US Federal Court Says Net Neutrality Is Legal. Trump’s FCC Wants to Kill It Anyway
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US Federal Court Says Net Neutrality Is Legal. Trump’s FCC Wants to Kill It Anyway

Activists win in US court ahead of battle to defend the internet’s open access principle.

A top US court on Monday upheld the legality of federal rules protecting net neutrality, the internet's open access principle, providing a much-needed boost to activists who are resisting efforts by Trump's top telecom regulator to dismantle the Obama-era FCC's policy.

Net neutrality means that the nation's largest internet service providers (ISPs) like AT&T and Verizon can't favor their own content, block rival services, or sell online "fast lanes" to the highest bidder. In 2015, the Federal Communications Commission codified the principle through its landmark Open Internet order, in a major victory for public interest advocates.


Broadband giants like AT&T and Verizon oppose the FCC's policy because it subjects them to utility-style regulation, and they promptly sued the agency to kill the rules. Last summer, a three-judge panel of the DC Circuit Court of Appeals upheld the policy, in a bitter defeat for the broadband giants. In response, the ISPs asked for a rare "en banc" review by the full DC Circuit. On Monday, that request was denied.

Open internet advocates cheered the latest decision, even as they vowed to resist efforts by Trump's FCC chief Republican Ajit Piai to overturn the US net neutrality policy through a FCC rule-making process.

The DC Circuit's ruling was important—and emboldening to activists—because it reaffirmed that the FCC is on solid legal footing with the Open Internet order, effectively knee-capping the legal arguments of net neutrality opponents.

"The DC Circuit has once again confirmed that the FCC's Open Internet rules are lawful and supported by the evidence," said John Bergmayer, senior counsel at DC-based digital rights group Public Knowledge. "Now, the primary threat to these important consumer protections is FCC Chairman Pai's determination to roll them back, and to hand more power to monopolistic internet access providers."

"The case against net neutrality and Title II is weak, and it should be settled by now."

Pai's crusade to overturn the FCC's net neutrality policy is consistent with the latest Republican ideology that has led to dramatic efforts by the Trump administration to roll back consumer protections across broad swaths of the economy, including safeguards protecting online privacy, public health and the environment.


The nation's largest ISPs oppose the FCC's policy because it classifies them as "common carriers" under Title II of the Communications Act, thereby requiring them to ensure open and equal access to their networks. Despite the fact that the FCC declined to apply many of the more onerous features of Title II to the ISPs, like rate regulation, the industry still views Title II as a gross regulatory overreach. That's why they want to see the policy dead.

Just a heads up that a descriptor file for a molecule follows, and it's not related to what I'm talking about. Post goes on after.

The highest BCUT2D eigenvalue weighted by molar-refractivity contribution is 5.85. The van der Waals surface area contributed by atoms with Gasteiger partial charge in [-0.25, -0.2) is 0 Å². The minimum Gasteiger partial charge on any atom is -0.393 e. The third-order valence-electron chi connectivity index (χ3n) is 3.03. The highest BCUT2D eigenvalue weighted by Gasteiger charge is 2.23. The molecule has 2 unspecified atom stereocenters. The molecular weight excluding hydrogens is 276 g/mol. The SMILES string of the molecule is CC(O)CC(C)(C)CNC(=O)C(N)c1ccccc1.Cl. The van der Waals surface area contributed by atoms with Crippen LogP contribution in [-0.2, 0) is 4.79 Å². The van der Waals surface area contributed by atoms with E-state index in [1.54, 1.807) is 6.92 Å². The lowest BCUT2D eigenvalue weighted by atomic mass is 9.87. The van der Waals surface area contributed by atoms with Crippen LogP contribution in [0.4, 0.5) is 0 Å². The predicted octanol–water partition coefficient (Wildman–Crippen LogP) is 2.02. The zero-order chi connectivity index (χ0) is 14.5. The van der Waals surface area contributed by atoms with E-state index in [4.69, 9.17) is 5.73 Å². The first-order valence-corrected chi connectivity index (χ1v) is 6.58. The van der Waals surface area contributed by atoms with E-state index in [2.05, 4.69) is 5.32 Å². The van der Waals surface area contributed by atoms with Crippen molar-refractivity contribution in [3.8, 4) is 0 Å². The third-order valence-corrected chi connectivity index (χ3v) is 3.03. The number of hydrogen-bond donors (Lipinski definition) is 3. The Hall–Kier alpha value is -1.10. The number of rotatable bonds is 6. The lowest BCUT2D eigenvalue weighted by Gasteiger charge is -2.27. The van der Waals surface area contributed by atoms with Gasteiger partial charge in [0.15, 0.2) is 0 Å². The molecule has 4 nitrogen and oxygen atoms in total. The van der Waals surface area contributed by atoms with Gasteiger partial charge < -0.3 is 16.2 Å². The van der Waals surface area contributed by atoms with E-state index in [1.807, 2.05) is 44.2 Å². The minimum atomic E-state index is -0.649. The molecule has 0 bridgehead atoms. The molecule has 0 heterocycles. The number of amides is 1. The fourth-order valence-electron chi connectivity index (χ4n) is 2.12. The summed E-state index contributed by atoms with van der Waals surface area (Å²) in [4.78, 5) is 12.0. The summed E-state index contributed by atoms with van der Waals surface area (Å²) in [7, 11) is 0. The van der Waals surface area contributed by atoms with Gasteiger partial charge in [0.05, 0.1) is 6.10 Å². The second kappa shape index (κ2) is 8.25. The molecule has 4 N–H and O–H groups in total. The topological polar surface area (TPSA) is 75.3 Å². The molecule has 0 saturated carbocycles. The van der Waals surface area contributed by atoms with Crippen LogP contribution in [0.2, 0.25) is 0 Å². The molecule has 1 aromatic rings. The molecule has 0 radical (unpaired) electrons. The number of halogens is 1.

Pai, a former Verizon lawyer, appears more than happy to oblige, despite broad opposition from consumer advocates, technical experts, online startups, and Silicon Valley giants. Last week, Pai launched a campaign to dismantle the net neutrality policy—and potentially replace it with unenforceable, voluntary commitments by ISPs. This process is expected to take several months, starting with the FCC's open meeting in May.

"The case against net neutrality and Title II is weak, and it should be settled by now," said Matt Wood, policy director at DC-based public interest group Free Press. "The rules are working, and the only uncertainty is coming from Ajit Pai and his industry friends. It's too much to hope that they'll get the memo this time around, but the most important thing today is that internet users have notched yet another legal victory for their rights."

In dismissing the broadband industry's request for an "en banc" hearing, the DC Circuit majority, led by Judge Sri Srinivasan and Judge David Tatel, rejected the two main claims advanced by opponents of the FCC's policy. First, the DC Circuit affirmed that the FCC had ample authority to reclassify ISPs as common carriers. Second, the court dismissed the much-ridiculed argument that the FCC's policy somehow infringes the free speech rights of broadband companies.

Big Telecom now must decide whether to appeal the DC Circuit's ruling to the Supreme Court—or simply wait for Pai to do the industry's bidding. Even if the high court grants certiorari, which many experts believe is unlikely, the case would not be heard until next year. By then, Pai's FCC may have successfully repealed the net neutrality policy, setting up yet another legal showdown if public interest advocates can show that Pai acted in an "arbitrary and capricious" manner in violation of the Administrative Procedure Act.

Open internet activists want to defeat Trump and Pai now, which is why they're organizing a grassroots effort to oppose Pai's plan at the FCC, in Congress, and in the streets, if necessary. In 2014, some 4 million people filed comments with the agency, most supporting strong net neutrality protections. Activists hope the forthcoming uprising in support of the FCC's Title II rules will improve upon that showing.

"Chairman Pai's anti-net neutrality proposal, backed by the country's largest ISPs—the same industry whose petition was just denied—would dismantle this framework and undermine Americans' ability to rely on the internet as an open forum for speech, commerce, and other important uses," said David Segal, executive director of Demand Progress, a progressive organizing group. "In the months ahead activists and the public have every intention to continue to mobilize and oppose Pai's plan each step of the way."